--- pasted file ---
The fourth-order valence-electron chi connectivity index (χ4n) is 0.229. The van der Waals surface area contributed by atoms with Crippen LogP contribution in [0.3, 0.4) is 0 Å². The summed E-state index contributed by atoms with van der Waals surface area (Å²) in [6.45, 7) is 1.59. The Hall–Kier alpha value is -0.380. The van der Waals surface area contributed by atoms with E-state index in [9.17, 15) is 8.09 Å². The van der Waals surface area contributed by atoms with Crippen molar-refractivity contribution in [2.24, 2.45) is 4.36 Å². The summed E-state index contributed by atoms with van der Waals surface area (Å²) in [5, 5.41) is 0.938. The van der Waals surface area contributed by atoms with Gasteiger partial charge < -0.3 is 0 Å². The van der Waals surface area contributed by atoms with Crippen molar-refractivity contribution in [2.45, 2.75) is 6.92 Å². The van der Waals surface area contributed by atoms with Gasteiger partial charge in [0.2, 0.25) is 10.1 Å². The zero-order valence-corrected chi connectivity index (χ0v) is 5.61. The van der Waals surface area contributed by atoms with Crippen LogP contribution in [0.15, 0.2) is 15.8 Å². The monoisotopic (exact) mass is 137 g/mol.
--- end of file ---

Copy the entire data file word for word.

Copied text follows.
The fourth-order valence-electron chi connectivity index (χ4n) is 0.229. The van der Waals surface area contributed by atoms with Crippen LogP contribution in [0.3, 0.4) is 0 Å². The summed E-state index contributed by atoms with van der Waals surface area (Å²) in [6.45, 7) is 1.59. The Hall–Kier alpha value is -0.380. The van der Waals surface area contributed by atoms with E-state index in [9.17, 15) is 8.09 Å². The van der Waals surface area contributed by atoms with Crippen molar-refractivity contribution in [2.24, 2.45) is 4.36 Å². The summed E-state index contributed by atoms with van der Waals surface area (Å²) in [5, 5.41) is 0.938. The van der Waals surface area contributed by atoms with Gasteiger partial charge < -0.3 is 0 Å². The van der Waals surface area contributed by atoms with Crippen molar-refractivity contribution in [2.45, 2.75) is 6.92 Å². The van der Waals surface area contributed by atoms with Gasteiger partial charge in [0.2, 0.25) is 10.1 Å². The zero-order valence-corrected chi connectivity index (χ0v) is 5.61. The van der Waals surface area contributed by atoms with Crippen LogP contribution in [0.15, 0.2) is 15.8 Å². The monoisotopic (exact) mass is 137 g/mol.